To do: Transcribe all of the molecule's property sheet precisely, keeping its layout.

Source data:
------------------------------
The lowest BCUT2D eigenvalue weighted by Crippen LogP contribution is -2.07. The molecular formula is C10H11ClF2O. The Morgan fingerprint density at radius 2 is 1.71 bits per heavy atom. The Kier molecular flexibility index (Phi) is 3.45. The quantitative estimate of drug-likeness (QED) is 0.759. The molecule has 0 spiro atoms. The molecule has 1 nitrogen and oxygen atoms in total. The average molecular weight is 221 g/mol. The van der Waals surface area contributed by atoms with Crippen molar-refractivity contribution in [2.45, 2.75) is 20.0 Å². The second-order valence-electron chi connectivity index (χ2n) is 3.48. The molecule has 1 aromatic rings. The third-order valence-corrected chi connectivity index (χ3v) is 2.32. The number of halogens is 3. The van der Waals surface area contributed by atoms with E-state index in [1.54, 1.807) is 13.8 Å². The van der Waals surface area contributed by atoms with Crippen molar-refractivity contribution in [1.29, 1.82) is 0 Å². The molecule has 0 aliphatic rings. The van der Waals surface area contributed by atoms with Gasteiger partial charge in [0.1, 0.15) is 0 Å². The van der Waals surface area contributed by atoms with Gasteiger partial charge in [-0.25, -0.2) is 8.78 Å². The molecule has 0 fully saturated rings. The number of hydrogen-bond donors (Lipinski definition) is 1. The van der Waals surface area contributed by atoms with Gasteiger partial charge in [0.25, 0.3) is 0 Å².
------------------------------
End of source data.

The lowest BCUT2D eigenvalue weighted by Crippen LogP contribution is -2.07. The molecular formula is C10H11ClF2O. The Morgan fingerprint density at radius 2 is 1.71 bits per heavy atom. The Kier molecular flexibility index (Phi) is 3.45. The quantitative estimate of drug-likeness (QED) is 0.759. The molecule has 0 spiro atoms. The molecule has 1 nitrogen and oxygen atoms in total. The average molecular weight is 221 g/mol. The van der Waals surface area contributed by atoms with Crippen molar-refractivity contribution in [2.45, 2.75) is 20.0 Å². The second-order valence-electron chi connectivity index (χ2n) is 3.48. The molecule has 1 aromatic rings. The third-order valence-corrected chi connectivity index (χ3v) is 2.32. The number of halogens is 3. The van der Waals surface area contributed by atoms with E-state index in [1.54, 1.807) is 13.8 Å². The van der Waals surface area contributed by atoms with Crippen molar-refractivity contribution in [1.29, 1.82) is 0 Å². The molecule has 0 aliphatic rings. The van der Waals surface area contributed by atoms with Gasteiger partial charge in [0.1, 0.15) is 0 Å². The van der Waals surface area contributed by atoms with Gasteiger partial charge in [-0.25, -0.2) is 8.78 Å². The molecule has 0 fully saturated rings. The number of hydrogen-bond donors (Lipinski definition) is 1. The van der Waals surface area contributed by atoms with Gasteiger partial charge in [0.25, 0.3) is 0 Å².